In a perfected Judgment issued and approved on 16 January 2013, the Court of Appeal answered the question – can a Court make a child a ward of court at their own initiative or on the application of the parents when a child is accommodated by a local authority?

The Court of Appeal concluded: Yes – this is an option open to the Judge.

The question arose in an appeal brought by the parents of E against a Judgment of HHJ Bellamy sitting as a Judge of the High Court at Coventry District Registry. Martin Downs acted pro bono for the parents assisted by Aviva Le Prevost.

The child (then 15) suffered from reactive attachment disorder and no longer lived with her adoptive parents and was accommodated by the Local Authority – they having previously declined to offer respite care. The child was sexually assaulted within days of being accommodated by the LA who has unsuccessfully sought secrecy orders in the High Court to prevent the parents being told. The Judge found that the LA had repeatedly disregarded the written agreement they themselves had drawn up governing their relationship with the parents.

The Judge, supported by the parents, wanted to make the child a ward of court but decided he was precluded from doing so where the child was accommodated by a Local Authority (pursuant to section 20 Children Act 1989). Instead the Judge made a Care Order, as sought by the Local Authority and supported by the Children’s Guardian.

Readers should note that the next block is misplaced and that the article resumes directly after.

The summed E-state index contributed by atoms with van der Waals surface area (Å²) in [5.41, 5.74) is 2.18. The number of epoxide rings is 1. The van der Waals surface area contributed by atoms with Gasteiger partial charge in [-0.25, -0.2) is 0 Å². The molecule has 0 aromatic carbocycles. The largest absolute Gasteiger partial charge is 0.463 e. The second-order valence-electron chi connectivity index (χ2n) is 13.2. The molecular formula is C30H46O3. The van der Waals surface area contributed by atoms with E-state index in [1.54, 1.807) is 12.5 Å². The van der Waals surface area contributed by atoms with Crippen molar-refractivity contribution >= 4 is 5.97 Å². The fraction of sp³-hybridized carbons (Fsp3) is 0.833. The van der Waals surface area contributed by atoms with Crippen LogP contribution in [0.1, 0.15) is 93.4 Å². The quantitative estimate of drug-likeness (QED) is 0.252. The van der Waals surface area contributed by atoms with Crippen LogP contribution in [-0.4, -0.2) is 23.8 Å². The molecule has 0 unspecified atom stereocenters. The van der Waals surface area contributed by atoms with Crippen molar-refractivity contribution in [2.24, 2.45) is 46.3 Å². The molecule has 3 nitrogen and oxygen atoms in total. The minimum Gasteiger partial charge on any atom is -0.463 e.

The parents appealed and were represented by Martin Downs, supported by Aviva Le Prevost and instructed by Geoffrey Goldkorn of by Goldkorn Mathias Gentle. All acted pro bono.

The appeal was opposed by the LA who instructed Lorna Meyer QC and Elizabeth McGrath and the Children’s Guardian who instructed Elizabeth Walker.

The Court found that the intention and purpose of section 100 of the Children Act 1989 was to prevent a Court circumventing all the procedural safeguards of care proceedings and requiring a child to be placed in the care of a Local Authority. However, the Court had the discretion to make a child a ward of Court where a child was voluntarily accommodated (as here). The child was made a ward of court.


The Court has preserved a possible power for Judges to use in exceptional circumstances. In so doing, the Court of Appeal confirmed the Judgment of Headley J in Re F Mental Health Act Guardianship [2000] 1 FLR 192, which is the only other reported example of this power being used in circumstances like this.

It is instructive to note that Wardship was considered to be in the best interests of the child in both cases despite the factual circumstances being polar opposites in that in Re F the parents had simply refused to co-operate with a Local Authority whereas in Re E, the problem had been that the Local Authority had not been prepared to keep to the agreement they had made with the adoptive parents.

The case is also interesting as an example of the use of the Family Procedure Rules 2010 Practice Directions as a persuasive summation of current law. Lord Justice Thorpe went out of his way to remark on the care and expertise that went into their drafting.


This confirms that the use of Wardship, while greatly diminished since the introduction of the Children Act 1989 is still available in exceptional circumstances – even when a child is voluntarily accommodated by a LA.